Additionally, employees can tap into a series of videos that allows them to personalize the training for their specific needs. Since the training manual is no longer static, employees can personalize the manual by plugging into a menu of more advanced training options embedded within.
Tap Into the Gamification of Training and Education
Gaming isn’t just for kids. Interactive gaming is a tool that can transform training and education. I’ve identified five core elements of gameification that, when applied together, can dramatically accelerate learning. They are:
- Self-diagnostic. Interactive, competitive, and immersed training modules can know each person’s skill or knowledge level and progress accordingly. It can know where someone left off and give next steps from that point when the person logs back in. This is the best way to allow for individual training and learning.
- Interactivity. Regardless of someone’s inherent learning style, learning is much more effective when you’re interacting with the material, not passively sitting there. When you learn by gaming, you’re interacting with the information and concepts and actually doing things. It’s no longer passive training.
- Immersion. In the recent past to the present, video games use interspatial 3-D, where you go into worlds. So instead of images popping out at you, you go inside to them. That’s how games on the Xbox 360 and others have been working for years, by using a regular television set or flat panel display. This sort of technology gives an immersed effect, which engages people more.
- Competition. Humans are naturally competitive beings. When you’re sitting in class learning, there’s little competitive value. No one advances until the class is over. However, when you’re competing, as in a game, there’s an adrenaline rush that keeps you engaged and focused on the task at hand. In an effort to “win,” people master concepts faster.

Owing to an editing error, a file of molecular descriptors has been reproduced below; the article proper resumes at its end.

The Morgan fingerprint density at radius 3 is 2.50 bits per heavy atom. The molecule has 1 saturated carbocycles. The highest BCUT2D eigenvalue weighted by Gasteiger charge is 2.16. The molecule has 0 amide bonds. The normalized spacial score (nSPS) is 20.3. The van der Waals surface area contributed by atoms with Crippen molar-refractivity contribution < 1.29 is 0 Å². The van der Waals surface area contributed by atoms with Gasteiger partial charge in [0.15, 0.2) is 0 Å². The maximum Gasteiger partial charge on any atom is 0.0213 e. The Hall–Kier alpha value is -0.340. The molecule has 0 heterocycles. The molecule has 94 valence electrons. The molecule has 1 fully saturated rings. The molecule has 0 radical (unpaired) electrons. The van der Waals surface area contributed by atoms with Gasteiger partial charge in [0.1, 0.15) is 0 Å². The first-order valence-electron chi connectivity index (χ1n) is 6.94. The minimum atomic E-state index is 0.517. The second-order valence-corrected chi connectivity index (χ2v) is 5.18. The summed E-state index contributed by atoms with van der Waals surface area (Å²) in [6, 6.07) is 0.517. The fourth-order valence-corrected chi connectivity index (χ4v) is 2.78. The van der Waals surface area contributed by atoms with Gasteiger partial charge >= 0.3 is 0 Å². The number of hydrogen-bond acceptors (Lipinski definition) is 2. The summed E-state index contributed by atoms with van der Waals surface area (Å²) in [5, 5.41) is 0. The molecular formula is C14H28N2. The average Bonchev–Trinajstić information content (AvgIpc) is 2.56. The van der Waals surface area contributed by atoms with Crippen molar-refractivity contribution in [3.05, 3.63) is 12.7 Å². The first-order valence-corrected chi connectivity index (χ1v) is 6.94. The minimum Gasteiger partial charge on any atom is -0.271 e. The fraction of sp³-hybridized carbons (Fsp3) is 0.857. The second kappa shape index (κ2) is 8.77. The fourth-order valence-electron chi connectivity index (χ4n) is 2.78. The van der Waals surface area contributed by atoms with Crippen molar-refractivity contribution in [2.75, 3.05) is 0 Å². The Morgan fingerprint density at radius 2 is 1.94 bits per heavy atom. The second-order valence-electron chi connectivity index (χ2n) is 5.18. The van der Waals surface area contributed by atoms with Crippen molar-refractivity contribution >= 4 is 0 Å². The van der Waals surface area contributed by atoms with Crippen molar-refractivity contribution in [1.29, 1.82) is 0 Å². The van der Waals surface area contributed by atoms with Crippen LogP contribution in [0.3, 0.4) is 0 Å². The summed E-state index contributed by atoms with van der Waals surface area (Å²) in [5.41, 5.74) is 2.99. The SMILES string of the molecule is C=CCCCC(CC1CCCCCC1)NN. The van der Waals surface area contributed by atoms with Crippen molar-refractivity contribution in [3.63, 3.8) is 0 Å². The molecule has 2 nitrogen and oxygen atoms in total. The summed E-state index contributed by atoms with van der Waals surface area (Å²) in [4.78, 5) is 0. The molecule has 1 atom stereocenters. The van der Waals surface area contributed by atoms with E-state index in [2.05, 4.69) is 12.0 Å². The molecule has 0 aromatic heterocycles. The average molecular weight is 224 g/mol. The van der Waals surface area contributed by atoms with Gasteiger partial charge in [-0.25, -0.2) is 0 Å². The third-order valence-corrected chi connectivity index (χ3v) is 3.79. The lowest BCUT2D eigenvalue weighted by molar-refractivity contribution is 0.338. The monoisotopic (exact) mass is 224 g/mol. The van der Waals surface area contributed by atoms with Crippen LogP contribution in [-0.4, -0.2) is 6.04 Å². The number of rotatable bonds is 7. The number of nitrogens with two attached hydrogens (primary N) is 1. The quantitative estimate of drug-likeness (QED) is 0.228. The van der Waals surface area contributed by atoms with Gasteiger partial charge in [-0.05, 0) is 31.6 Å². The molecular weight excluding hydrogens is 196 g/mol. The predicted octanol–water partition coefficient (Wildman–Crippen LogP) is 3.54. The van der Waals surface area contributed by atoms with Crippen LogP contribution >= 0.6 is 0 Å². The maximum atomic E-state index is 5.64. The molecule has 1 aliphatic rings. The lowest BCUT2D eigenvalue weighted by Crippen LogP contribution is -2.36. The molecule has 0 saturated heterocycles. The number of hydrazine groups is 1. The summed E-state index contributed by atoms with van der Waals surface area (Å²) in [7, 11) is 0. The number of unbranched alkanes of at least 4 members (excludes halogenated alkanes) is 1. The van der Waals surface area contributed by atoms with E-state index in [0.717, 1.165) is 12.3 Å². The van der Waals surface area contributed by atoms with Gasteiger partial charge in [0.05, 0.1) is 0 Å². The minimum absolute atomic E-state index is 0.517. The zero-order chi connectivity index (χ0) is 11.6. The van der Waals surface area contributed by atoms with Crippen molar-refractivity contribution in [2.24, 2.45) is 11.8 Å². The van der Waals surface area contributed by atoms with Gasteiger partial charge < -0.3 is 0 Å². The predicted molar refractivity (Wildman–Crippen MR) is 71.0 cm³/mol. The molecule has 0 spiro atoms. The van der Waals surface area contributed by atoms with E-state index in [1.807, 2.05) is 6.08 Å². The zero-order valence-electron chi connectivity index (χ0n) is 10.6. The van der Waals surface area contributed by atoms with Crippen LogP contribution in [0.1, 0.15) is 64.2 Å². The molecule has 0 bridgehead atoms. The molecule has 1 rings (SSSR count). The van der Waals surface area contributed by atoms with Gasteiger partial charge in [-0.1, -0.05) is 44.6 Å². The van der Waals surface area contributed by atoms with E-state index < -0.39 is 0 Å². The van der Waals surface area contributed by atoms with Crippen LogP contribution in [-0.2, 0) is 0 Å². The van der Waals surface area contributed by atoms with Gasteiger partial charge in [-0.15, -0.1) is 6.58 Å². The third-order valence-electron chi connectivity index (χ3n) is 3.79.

- Focus. When you’re playing a game, you’re forced to focus. You have to do A in order for B to occur. If you don’t do A, then you won’t get far in the game. Focus is the result of interactivity, competition, immersion, and self-diagnosis. When you can focus, you can learn virtually anything…fast.
Embrace the New Era of Training
The ideas mentioned here are already possible. Use them to redefine not only your training department, but also your career. Since businesses spend large sums of money on training and education, anything that can accelerate or enhance learning will save both time and dollars. And always remember: If it can be done, it will be done; if you don’t do it, someone else will.
Technology forecaster and business strategist Daniel Burrus is the founder and CEO of Burrus Research, a researchand consulting firm that monitors global advancements in technology-driven trends to help clients better understand how technological, social,and business forces are converging to create enormous, untapped opportunities. He is the author of six books, including The New York Timesand Wall Street Journalbestselling “Flash Foresight: How to See the Invisible and Do the Impossible,”as well as “Technotrends” (Sydney, Australia’s most overdue library book).For more information, visit http://www.burrus.com.